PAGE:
To learn more about Ridwell, visit www.ridwell.com. Select the 'what we take’ tab to enter in a zip code and learn more about the specific categories of recyclables that Ridewell picks up in a specific Denver neighborhood.
To learn more about the city of Denver’s recycling program, visit www.denvergov.org/Government/Departments/Recycle-Compost-Trash. This webpage has links to a number of resources offered by the city. The 'Schedules and Reminders’ provides information on what can be recycled, a directory that you can type in a specific material and the directory will let you know where and how to recycle it, and a waste sorting game to help tutor you on how to sort your recyclable items.
Washington Park resident Elizabeth Nicholson does everything she can to reduce the waste she sends to the landfill.
She uses the city’s recycling and composting services, and on average, sends only one standard-sized trash bag of waste to the landfill every two weeks.
But “as best as I try to reduce waste,” Nicholson said, “there’s still bits and bobs that are hard to recycle.”
Then, earlier this spring, Nicholson learned that a new, membership-based recycling program called Ridwell was coming to Denver. She signed up for the service in July, which is when it launched in her neighborhood.
Ridwell’s service is meant to supplement Denver’s existing recycling program, said Ryan Metzger, Ridwell’s founder and CEO, in a news release.
“Denverites are looking for an easy solution to recycling items that are not accepted in the city’s curbside bin service, but shouldn’t go in the garbage,” Metzger said. “We know this service will meet the needs of Denver citizens.”
Nicholson, for one, expects to be able to reduce the already-small amount of waste she sends to the landfill by 30% with Ridwell’s service.
“There are so many things that Ridwell can recycle,” Nicholson added.
Ridwell’s service is biweekly with monthly subscriptions ranging from $12 to $16 per month, depending on the length of commitment, states a news release. With a subscription, Ridwell offers door-to-door pickup of four core categories of household items. The four core categories are plastic film, such as single-use plastic bags and bubble wrap; household batteries; lightbulbs; and threads, such as clothing and shoes.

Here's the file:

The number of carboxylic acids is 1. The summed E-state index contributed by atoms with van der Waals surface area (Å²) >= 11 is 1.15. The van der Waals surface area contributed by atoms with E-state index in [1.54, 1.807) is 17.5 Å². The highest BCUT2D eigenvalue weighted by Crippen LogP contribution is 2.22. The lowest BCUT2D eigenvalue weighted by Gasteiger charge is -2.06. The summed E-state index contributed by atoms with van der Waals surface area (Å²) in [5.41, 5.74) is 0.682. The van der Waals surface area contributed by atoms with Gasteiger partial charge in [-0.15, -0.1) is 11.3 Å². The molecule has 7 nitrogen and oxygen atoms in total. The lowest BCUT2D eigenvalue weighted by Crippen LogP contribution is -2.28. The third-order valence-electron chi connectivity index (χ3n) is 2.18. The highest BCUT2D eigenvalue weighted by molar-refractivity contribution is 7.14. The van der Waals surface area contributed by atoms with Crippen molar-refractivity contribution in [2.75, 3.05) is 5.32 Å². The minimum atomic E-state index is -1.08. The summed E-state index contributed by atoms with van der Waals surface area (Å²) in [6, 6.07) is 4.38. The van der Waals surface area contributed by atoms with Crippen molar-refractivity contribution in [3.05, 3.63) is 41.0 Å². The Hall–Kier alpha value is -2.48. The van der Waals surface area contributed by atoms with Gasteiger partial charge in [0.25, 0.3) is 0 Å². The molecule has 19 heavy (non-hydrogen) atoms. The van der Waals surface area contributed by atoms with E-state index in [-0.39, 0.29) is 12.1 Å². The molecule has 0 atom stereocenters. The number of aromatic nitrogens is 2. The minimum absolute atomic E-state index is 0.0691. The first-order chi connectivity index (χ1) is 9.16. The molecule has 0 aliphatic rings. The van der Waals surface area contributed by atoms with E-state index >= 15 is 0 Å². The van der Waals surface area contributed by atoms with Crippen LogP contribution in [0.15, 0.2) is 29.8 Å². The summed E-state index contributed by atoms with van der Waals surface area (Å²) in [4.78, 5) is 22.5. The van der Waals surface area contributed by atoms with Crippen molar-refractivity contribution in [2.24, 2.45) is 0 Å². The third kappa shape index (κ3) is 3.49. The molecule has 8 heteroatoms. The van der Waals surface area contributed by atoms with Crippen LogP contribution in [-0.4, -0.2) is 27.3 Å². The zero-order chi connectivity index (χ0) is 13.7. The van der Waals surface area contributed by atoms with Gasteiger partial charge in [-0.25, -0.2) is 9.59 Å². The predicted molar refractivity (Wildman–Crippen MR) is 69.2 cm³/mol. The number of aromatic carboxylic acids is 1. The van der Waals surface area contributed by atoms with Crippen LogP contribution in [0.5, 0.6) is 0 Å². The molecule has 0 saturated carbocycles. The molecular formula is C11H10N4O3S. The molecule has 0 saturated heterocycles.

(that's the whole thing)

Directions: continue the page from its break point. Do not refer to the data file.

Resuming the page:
A fifth featured category is also offered with every pickup. The fifth category is rotated and consists of items that can be reused or recycled in the local community. A couple of examples are towels and linens — gently-used or damaged — and electronics, including cords and chargers. Members receive an email every two weeks that announces the featured category to allow time to gather the items.
Ridwell also offers add-ons to any regularly-scheduled pickup for an additional fee. Add-ons include Styrofoam and fluorescent light tubes, for example.
Members receive a metal Ridwell bin for front porch pickup, and reusable cloth bags for each category to sort items before dropping them into the bin.
“Since curbside recycling programs are constantly shifting, residents recycle things they shouldn’t and end up contaminating the whole bin,” Metzer said in the news release. “We help fill in the missing gaps and make it easy to recycle responsibly with the knowledge that trash is finding a new purpose and staying out of the landfill.”
Ridwell prides itself on working with local partners and nonprofits for recycling, ensuring that reuse items are given a new life. In Denver, current partners are:
SustainAbility — an Arvada-based recycling and composting company that serves the entire metro area and values employing a diverse workforce, including individuals who have intellectual/developmental disabilities.
WeeCycle — a Colorado-based nonprofit that collects and matches essential baby gear to families in need through partner organizations focused on alleviating poverty, homelessness, domestic violence, teen pregnancy and under-employment.
Blue Star Recyclers — an electronic waste recycling organization with four Colorado locations that creates jobs for, and employs, adults with autism and other disabilities who may not otherwise be able to obtain gainful employment.
Ridwell got its start in 2018 by Metzger and his six-year-old son who wanted a way to recycle old batteries. Ridwell now serves Seattle, Tacoma and Portland.
In Denver, Ridwell’s initial launch was in Washington Park, Hilltop, Park Hill, Central Park, University Park, Cherry Creek and the Highlands. Ridwell expects to serve Denver citywide within the immediate near future, and expand to the surrounding suburb cities beginning this fall.
Since its start, Ridwell has helped its members keep more than two million pounds of unnecessary waste out of the landfill, states the news release.
“We’ve all seen the pictures of what our landfills are looking like,” Nicholson said, adding that with Ridwell, “it’s helpful to know that it (waste) is going to something good.”
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